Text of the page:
Thread tensions and common issues

Author: Gary Walker, Managing Director Echidna Sewing  

Thread tensions and common issues main image

Just the mention of thread tension strikes fear into many home embroiderers and it shouldn’t. Tension is a very simple thing to understand, as long as you know where to start.

The most common tension issue is when the bobbin thread peeks through to the top of the fabric resulting in little white thread spots in an otherwise good-looking design. In simple terms, this result is due to an imbalance between the top and bottom thread tension. Either the bobbin tension is too loose or the needle tension is too tight. This problem can sometimes be due to the variability of thread and it’s not necessarily a quality issue. Different types of thread can give very different tensions but the first starting point for setting any machine tension is to make sure that the bobbin tension is within an acceptable range.

Unlike the needle tension, there is no dial or electronic measurement to work with, just a tiny adjusting screw on the bobbin case or bobbin holder.

Measuring your bobbin tension

It’s easier than you may think so you should invest in the Echidna Thread Tension Gauge. It’s an inexpensive and simple device for measuring tension.

To measure your bobbin tension view the video or follow these three easy steps.

  1. Load your bobbin and draw the bobbin thread up through the needle hole.
  2. Tie a simple loop on the end of the bobbin thread.
  3. Place the tension gauge hook into the loop you just tied and slowly and evenly pull the gauge away from the machine taking note of where the indicator reads on the printed scale on the gauge. A good starting point is 50 grams. Less than 25grams will definitely be too loose, which means you need to tighten the bobbin tension. More than 75 grams is too tight so you’ll need to loosen the bobbin tension.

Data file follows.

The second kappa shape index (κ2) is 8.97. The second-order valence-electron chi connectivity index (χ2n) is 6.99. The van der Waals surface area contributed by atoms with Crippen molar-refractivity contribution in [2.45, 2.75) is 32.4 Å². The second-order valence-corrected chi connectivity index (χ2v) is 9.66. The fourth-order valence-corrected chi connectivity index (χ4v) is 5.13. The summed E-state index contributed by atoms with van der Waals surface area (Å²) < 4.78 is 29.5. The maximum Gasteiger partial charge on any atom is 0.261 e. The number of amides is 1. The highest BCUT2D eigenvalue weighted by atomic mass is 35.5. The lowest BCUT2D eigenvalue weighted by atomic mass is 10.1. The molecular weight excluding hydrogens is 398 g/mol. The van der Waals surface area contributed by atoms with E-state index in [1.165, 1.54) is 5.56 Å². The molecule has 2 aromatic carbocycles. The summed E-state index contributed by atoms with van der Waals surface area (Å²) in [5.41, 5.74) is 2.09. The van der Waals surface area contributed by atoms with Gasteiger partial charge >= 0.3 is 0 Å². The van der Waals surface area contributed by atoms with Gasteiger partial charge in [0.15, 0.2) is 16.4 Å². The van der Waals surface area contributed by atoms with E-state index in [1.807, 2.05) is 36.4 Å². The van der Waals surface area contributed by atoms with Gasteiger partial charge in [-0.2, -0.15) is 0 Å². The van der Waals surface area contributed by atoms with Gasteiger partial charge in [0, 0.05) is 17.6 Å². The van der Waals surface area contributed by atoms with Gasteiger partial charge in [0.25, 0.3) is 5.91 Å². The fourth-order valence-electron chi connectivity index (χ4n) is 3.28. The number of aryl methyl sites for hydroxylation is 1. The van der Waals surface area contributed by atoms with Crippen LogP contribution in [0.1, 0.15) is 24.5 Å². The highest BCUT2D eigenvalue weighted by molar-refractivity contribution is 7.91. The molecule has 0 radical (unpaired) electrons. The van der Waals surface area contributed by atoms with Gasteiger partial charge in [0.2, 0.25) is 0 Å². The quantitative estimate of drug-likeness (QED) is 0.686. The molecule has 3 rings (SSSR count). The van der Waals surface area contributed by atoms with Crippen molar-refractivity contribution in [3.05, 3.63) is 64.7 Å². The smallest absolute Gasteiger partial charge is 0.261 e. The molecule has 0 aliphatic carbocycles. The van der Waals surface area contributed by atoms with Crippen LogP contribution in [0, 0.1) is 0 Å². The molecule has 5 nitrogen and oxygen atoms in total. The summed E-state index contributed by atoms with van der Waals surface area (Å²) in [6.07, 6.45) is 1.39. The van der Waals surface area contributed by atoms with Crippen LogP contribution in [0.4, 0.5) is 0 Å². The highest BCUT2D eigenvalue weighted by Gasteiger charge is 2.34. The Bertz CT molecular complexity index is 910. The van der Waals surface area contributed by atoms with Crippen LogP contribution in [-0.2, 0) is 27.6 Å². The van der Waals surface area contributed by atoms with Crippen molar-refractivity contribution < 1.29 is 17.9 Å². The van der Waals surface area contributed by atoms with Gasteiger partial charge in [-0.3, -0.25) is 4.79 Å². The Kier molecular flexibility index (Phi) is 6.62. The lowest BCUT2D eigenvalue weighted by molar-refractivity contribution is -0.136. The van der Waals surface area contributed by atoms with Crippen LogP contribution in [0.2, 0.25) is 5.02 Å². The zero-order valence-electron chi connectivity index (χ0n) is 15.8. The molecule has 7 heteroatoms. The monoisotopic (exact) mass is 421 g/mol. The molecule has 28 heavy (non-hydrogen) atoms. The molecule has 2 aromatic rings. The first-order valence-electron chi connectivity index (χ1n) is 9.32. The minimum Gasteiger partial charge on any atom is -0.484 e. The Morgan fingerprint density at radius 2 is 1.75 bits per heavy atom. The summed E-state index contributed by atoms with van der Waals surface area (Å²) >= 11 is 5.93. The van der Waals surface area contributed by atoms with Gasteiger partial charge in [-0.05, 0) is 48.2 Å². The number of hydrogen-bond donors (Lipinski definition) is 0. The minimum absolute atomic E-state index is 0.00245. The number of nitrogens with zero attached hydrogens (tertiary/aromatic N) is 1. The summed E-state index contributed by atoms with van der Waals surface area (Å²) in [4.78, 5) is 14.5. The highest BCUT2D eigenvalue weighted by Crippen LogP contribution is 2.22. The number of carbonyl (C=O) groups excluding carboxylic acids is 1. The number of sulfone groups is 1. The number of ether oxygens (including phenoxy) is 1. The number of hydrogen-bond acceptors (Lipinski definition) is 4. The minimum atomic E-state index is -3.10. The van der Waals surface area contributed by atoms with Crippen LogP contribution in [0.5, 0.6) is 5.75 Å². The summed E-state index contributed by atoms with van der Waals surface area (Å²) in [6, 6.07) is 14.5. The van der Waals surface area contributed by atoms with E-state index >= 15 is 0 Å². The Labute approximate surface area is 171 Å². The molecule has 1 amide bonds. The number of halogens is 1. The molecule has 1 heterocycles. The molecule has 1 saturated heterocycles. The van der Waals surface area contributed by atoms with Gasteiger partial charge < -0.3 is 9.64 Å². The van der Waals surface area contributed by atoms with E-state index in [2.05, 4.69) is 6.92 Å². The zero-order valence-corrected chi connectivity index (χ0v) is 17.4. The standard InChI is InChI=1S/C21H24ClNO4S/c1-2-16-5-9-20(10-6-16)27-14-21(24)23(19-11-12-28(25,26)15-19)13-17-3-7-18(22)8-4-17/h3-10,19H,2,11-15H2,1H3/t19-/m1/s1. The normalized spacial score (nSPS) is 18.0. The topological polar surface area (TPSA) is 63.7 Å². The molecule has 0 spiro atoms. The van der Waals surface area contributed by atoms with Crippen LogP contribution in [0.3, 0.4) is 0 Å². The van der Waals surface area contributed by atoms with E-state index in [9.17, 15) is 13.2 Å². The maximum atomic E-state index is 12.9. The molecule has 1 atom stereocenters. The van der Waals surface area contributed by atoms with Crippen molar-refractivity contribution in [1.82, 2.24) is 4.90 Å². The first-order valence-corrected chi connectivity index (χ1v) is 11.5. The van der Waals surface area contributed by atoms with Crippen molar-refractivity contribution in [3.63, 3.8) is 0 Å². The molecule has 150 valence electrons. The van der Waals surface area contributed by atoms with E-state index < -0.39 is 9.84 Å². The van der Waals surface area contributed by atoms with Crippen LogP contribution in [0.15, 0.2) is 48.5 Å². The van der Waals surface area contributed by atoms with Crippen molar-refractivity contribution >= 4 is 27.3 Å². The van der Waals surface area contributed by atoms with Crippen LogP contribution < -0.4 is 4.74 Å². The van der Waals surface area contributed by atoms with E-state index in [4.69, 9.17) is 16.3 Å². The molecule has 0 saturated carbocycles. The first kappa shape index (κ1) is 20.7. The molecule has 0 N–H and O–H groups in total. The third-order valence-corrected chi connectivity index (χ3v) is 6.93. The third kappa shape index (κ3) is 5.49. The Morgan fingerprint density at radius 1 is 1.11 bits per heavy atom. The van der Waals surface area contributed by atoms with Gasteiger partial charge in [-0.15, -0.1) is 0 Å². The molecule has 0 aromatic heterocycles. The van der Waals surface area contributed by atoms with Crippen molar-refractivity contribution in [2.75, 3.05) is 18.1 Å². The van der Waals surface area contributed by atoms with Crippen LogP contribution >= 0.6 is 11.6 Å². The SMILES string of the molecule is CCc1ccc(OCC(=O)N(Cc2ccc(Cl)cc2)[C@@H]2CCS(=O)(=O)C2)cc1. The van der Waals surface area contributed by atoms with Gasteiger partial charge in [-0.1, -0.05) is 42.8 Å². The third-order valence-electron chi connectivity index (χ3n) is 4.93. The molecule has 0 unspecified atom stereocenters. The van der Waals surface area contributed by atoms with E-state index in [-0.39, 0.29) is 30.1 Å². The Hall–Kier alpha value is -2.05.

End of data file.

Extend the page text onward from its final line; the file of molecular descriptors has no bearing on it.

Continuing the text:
Adjusting the bobbin tension

If you have to adjust your bobbin tension remember the old saying lefty/loosie – righty/tighty. Before adjusting however, always check that there is no foreign matter or lint trapped in the bobbin case tension spring. Usually, your machine user guide will provide instructions on how to identify and adjust your bobbin case tension screw.

Additionally, only ever adjust the screw a ¼ of a turn at a time, then measure the tension again. If after adjusting several times there is no noticeable variation in the tension, it is good idea to contact us or your local service agent.

Tip: Always have a spare bobbin case on hand. Bobbin cases are considered consumable items and sometimes need to be replaced. Having a spare can be a lifesaver.